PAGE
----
On Saturday morning, UCF student Josephine Di Russo’s 6K dream of organizing one of the biggest WASH Project 6K Walks became a reality when friends and families came to the UCF Arboretum with the smell of incense in the air and the sound of popping balloons.
Di Russo, senior international and global studies and nonprofit management double major, organized the walk by partnering with the Violet Foundation, an Orlando-based nonprofit organization with a mission to work in the humanitarian field to develop health, social and cultural projects. It also seeks to get youth involved in service projects to preserve the environment. The foundation also helps anyone with immediate needs, such as education.
Sixty-six donors and volunteers walked around the trail surrounding the Arboretum three times to raise money for water, hygiene and sanitation in Haiti.
“There’s so much spirit for volunteerism on our campus, and a will to do good for others,” Di Russo said. “No matter what somebody’s major is ... they’ll all say, ‘I got into this because I want to help people.' What we did today was one of the many ways we try to help other people.”
Di Russo is the district governor of Florida’s district of CKI, a collegiate service organization and leadership program. She is also an active member in the UCF CKI chapter. She said while she has attended several other 6K WASH Project walks at UCF, Saturday’s walk had the biggest turnout due to the partnership with the Violet Foundation.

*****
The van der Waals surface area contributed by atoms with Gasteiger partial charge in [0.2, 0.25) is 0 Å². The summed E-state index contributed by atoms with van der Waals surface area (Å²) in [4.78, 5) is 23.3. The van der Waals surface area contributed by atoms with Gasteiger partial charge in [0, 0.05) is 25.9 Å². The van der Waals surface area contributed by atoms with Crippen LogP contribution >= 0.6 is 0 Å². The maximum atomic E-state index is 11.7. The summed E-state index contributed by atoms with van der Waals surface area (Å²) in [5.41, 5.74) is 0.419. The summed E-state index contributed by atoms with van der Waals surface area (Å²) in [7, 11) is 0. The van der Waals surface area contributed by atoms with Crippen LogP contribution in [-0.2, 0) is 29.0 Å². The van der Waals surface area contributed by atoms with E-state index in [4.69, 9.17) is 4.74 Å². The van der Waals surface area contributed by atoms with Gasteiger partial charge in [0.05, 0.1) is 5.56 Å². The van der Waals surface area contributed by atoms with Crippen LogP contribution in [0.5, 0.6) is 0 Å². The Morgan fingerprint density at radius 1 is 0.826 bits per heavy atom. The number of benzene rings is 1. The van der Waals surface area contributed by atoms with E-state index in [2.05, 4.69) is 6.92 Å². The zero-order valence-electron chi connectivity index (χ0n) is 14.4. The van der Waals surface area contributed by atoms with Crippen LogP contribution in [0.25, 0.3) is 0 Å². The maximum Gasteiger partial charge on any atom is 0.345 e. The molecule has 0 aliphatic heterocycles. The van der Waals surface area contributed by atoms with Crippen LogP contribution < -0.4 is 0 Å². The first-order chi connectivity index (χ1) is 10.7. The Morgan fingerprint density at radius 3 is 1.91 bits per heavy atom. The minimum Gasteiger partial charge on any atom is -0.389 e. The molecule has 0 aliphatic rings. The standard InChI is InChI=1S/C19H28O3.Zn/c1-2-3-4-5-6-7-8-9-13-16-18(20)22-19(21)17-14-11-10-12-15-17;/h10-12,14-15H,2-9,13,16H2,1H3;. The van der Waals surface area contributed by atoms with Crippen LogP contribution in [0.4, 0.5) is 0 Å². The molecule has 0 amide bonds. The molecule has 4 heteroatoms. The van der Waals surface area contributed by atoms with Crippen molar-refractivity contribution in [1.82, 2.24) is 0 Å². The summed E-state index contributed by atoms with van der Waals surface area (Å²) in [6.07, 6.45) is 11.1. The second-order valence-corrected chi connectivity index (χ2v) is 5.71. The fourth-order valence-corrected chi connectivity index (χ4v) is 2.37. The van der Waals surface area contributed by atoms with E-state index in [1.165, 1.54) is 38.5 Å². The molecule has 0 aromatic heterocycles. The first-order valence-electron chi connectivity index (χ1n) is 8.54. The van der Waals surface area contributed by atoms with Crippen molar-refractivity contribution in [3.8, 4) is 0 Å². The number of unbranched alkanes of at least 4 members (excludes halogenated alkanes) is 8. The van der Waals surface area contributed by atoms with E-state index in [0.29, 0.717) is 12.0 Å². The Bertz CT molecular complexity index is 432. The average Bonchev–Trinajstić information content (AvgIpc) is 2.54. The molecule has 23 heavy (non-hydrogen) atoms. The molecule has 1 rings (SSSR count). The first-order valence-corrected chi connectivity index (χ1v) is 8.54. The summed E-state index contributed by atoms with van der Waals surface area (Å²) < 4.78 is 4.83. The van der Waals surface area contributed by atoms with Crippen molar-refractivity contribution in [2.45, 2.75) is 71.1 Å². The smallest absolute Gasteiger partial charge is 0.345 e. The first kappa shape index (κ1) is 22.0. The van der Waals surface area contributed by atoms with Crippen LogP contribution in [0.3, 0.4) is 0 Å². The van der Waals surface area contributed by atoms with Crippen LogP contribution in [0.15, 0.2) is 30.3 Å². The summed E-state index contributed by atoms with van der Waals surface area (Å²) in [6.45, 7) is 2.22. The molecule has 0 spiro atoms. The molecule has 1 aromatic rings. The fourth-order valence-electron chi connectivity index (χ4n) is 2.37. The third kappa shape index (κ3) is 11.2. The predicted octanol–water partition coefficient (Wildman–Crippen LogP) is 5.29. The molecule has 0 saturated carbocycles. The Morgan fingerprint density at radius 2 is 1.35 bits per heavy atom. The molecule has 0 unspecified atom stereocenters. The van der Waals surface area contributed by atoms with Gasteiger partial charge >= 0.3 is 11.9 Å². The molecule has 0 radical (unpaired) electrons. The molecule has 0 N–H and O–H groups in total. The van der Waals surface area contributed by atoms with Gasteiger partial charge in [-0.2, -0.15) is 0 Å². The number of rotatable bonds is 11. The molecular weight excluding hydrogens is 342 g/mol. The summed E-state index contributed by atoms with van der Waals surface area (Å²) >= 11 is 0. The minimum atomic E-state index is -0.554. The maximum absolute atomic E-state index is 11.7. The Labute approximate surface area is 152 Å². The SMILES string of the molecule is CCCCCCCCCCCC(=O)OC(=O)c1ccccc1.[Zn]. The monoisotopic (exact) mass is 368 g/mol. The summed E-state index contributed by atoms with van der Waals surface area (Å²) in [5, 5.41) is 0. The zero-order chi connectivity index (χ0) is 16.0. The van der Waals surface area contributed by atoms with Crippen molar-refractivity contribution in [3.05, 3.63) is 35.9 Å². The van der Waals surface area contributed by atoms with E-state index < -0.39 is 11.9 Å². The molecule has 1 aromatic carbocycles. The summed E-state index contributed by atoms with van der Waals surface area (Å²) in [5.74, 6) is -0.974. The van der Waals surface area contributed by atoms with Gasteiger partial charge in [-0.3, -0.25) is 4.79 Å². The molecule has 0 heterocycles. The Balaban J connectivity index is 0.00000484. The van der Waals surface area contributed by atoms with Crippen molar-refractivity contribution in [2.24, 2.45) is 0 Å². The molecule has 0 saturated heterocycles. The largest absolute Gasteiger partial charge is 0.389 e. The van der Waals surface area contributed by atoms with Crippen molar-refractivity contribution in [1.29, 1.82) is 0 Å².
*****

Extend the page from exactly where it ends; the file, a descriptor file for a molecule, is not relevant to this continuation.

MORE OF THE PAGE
According to the CKI website, women and girls in Haiti often walk 3.7 miles, or 6 kilometers, to gain access to water that may not even be safe or clean to use and drink. The mission of the project is to raise $240,000 by 2022. Internationally, WASH Project 6K Walks have raised $37,000.
Di Russo, who had already raised around $300 for the WASH Project from her own previous 6K walks off campus, said Saturday's walk increased the donations total by over $500.
“This is the distance that people have to walk to get drinking water — sometimes of questionable quality,” said Roger Neves, president of the Violet Foundation. “That’s why we decided to do the walk.”
UCF students also participated in the walk, including Liliana Paula, civil engineering Ph.D. student. Although her two children volunteer at the Violet Foundation, Paula said she felt the urge to participate in the walk because her master’s degree in civil engineering focused on infrastructure. She said she understood how the lack of clean water affects the groundwork of communities.
“This is related to [civil engineering infrastructure] research and [teaches] students here what they can do for other countries, not only this country,” Paula said.
Di Russo said she hopes to not only continue raising money for the cause, but also to help other students understand the reasoning behind her walks.
“I’ve always been passionate about proper access to basic needs,” Di Russo said. “The fact that people don’t even have clean, safe drinking water — it’s heartbreaking. I like to live by the motto, ‘What breaks your heart, and what are you going to do about it?’”